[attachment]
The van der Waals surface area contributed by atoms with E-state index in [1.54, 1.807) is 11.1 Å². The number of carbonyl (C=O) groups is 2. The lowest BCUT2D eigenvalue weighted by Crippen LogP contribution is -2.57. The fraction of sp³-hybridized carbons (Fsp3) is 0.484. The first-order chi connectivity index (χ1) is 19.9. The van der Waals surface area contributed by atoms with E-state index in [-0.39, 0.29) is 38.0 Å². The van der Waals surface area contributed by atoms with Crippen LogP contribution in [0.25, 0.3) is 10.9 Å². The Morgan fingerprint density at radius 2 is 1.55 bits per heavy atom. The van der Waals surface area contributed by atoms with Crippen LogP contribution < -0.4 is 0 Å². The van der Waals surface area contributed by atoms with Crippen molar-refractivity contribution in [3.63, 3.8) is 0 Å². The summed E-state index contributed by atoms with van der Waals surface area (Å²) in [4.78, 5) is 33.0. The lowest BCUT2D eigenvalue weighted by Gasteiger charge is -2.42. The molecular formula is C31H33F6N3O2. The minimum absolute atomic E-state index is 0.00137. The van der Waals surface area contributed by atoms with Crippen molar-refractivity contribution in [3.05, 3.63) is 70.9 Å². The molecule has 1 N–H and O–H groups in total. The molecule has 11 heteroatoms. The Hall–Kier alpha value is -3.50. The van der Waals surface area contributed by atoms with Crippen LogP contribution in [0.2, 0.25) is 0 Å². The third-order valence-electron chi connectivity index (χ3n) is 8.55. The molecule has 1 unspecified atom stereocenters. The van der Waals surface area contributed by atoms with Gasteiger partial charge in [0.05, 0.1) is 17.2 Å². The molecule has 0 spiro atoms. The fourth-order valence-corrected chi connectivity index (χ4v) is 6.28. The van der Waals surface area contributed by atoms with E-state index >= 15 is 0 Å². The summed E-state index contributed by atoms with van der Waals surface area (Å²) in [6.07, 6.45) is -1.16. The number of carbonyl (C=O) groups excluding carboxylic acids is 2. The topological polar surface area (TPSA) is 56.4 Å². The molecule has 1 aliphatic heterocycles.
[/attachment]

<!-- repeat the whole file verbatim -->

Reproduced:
The van der Waals surface area contributed by atoms with E-state index in [1.54, 1.807) is 11.1 Å². The number of carbonyl (C=O) groups is 2. The lowest BCUT2D eigenvalue weighted by Crippen LogP contribution is -2.57. The fraction of sp³-hybridized carbons (Fsp3) is 0.484. The first-order chi connectivity index (χ1) is 19.9. The van der Waals surface area contributed by atoms with E-state index in [-0.39, 0.29) is 38.0 Å². The van der Waals surface area contributed by atoms with Crippen LogP contribution in [0.25, 0.3) is 10.9 Å². The Morgan fingerprint density at radius 2 is 1.55 bits per heavy atom. The van der Waals surface area contributed by atoms with Crippen LogP contribution < -0.4 is 0 Å². The van der Waals surface area contributed by atoms with Crippen molar-refractivity contribution in [3.63, 3.8) is 0 Å². The summed E-state index contributed by atoms with van der Waals surface area (Å²) in [4.78, 5) is 33.0. The lowest BCUT2D eigenvalue weighted by Gasteiger charge is -2.42. The molecular formula is C31H33F6N3O2. The minimum absolute atomic E-state index is 0.00137. The van der Waals surface area contributed by atoms with Crippen molar-refractivity contribution in [3.05, 3.63) is 70.9 Å². The molecule has 1 N–H and O–H groups in total. The molecule has 11 heteroatoms. The Hall–Kier alpha value is -3.50. The van der Waals surface area contributed by atoms with Crippen LogP contribution in [0.2, 0.25) is 0 Å². The third-order valence-electron chi connectivity index (χ3n) is 8.55. The molecule has 1 unspecified atom stereocenters. The van der Waals surface area contributed by atoms with Gasteiger partial charge in [0.05, 0.1) is 17.2 Å². The molecule has 0 spiro atoms. The fourth-order valence-corrected chi connectivity index (χ4v) is 6.28. The van der Waals surface area contributed by atoms with E-state index >= 15 is 0 Å². The summed E-state index contributed by atoms with van der Waals surface area (Å²) in [6.07, 6.45) is -1.16. The number of carbonyl (C=O) groups excluding carboxylic acids is 2. The topological polar surface area (TPSA) is 56.4 Å². The molecule has 1 aliphatic heterocycles.